Hewlett-Packard said Tuesday it will introduce a line of servers preloaded with Advanced Micro Devices’ Opteron chips, making it the latest major computer vendor to back Intel’s top rival.
HP’s move comes on the heels of decisions by IBM and Sun Microsystems to begin shipping machines with Opteron processors.
All of the major vendors have remained loyal to Intel as well. HP, which backed Intel’s Itanium chip from the start, recently announced plans for a new line of 64-bit Intel servers to hit the market this summer.
Still, analysts see increased adoption of Opteron as a reflection of AMD’s growing position of strength in the move toward 64-bit architecture.
“HP sees that AMD is gaining traction, especially from a price perspective,” IDC analyst Jean Bozman told the E-Commerce Times. “They cannot afford to remain exclusively loyal to Intel if it means they might lose market share over time.”
In this latest announcement, HP and AMD announced a multiyear deal that calls for the two companies to work together on purchasing, marketing and technology. Financial details of the deal were not disclosed.
HP said it is making two Opteron servers immediately available: the ProLiant DL145, which has two processors, and the four-processor DL585. The company also plans to roll out a line of blade servers later this year with Opteron chips installed.
HP vice president Brad Anderson said the move reflects HP’s desire to give customers “the broadest choice of industry standard-based platforms to meet their evolving business needs.”
AMD the Big Beneficiary
IDC’s Bozman described the move as a way for HP to hedge its bets, but added that it stands to be a clear-cut win for AMD. After all, HP is among the world leaders in terms of server units shipped per year.
Meanwhile, rival Dell said last week that it has no plans to begin making enterprise products loaded with AMD chips. The company said it has not heard that request from its customers.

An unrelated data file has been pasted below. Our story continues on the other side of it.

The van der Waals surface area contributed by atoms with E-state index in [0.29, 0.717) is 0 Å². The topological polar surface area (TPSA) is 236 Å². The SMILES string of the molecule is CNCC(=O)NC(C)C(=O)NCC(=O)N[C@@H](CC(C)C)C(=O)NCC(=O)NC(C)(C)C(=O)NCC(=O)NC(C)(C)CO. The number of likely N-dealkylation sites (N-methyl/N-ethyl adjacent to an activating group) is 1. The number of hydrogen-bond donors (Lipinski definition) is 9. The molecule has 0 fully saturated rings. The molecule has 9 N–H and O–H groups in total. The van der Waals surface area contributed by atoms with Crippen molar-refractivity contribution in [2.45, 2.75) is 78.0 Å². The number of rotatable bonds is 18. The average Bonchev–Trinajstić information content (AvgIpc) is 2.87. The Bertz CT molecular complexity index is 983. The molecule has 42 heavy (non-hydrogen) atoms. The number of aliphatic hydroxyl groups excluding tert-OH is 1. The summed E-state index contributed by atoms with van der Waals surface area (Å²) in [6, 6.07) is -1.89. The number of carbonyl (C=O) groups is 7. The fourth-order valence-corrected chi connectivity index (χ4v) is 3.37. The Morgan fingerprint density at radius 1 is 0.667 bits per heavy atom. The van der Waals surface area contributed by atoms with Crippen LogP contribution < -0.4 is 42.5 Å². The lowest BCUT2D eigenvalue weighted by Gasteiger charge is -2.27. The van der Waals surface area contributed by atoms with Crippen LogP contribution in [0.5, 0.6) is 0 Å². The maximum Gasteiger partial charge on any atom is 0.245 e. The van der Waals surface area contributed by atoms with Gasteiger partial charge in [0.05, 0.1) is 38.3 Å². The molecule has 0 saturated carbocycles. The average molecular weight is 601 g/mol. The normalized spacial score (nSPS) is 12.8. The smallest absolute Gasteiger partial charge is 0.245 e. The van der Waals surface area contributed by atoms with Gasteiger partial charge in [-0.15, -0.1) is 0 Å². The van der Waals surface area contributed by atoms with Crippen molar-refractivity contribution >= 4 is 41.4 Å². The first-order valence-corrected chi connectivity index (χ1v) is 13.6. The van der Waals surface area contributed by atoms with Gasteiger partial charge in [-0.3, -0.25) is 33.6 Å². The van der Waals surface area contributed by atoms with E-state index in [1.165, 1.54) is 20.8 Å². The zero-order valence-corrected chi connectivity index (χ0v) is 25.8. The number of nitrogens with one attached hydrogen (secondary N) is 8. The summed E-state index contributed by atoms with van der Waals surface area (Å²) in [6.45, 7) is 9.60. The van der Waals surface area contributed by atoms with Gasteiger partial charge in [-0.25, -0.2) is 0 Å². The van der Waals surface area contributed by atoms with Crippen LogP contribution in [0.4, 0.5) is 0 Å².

“If you add HP to IBM and Sun, it starts to become an impressive list,” Bozman noted.
The Big Mo
For his part, AMD vice president Marty Seyer said HP’s decision “confirms AMD’s momentum in the enterprise.”
There is little doubt that Intel is noticing AMD’s gains. At its annual developer’s forum earlier this month, the number-one chipmaker disclosedplans to begin outfitting its existing 32-bit processors with 64-bit extensions — a move analysts said reflects growing concern about AMD’s move into the 64-bit realm.
“I think everyone in the industry recognized the shift to 64-bit would happen, but how long it would take to catch on was the only question,” Gartner analyst John Enck told the E-Commerce Times. “Now, even a short head start is turning a lot of heads toward AMD.”
Making Up Ground
AMD may view its several-month lead in the 64-bit race as a way to close the gap between itself and Intel. The company announced last November that it would invest more than US$2 billion to outfit a German fabrication plant to help meet rising demand for its new Opteron family of processors.
Also, AMD has managed to claw its way out of the deep trough it fell into during the tech downturn, finally ending a nine-quarter stretch oflosses with a strong fourth-quarter 2003 profit. The company credited the Opteron chip with helping drive the turnaround.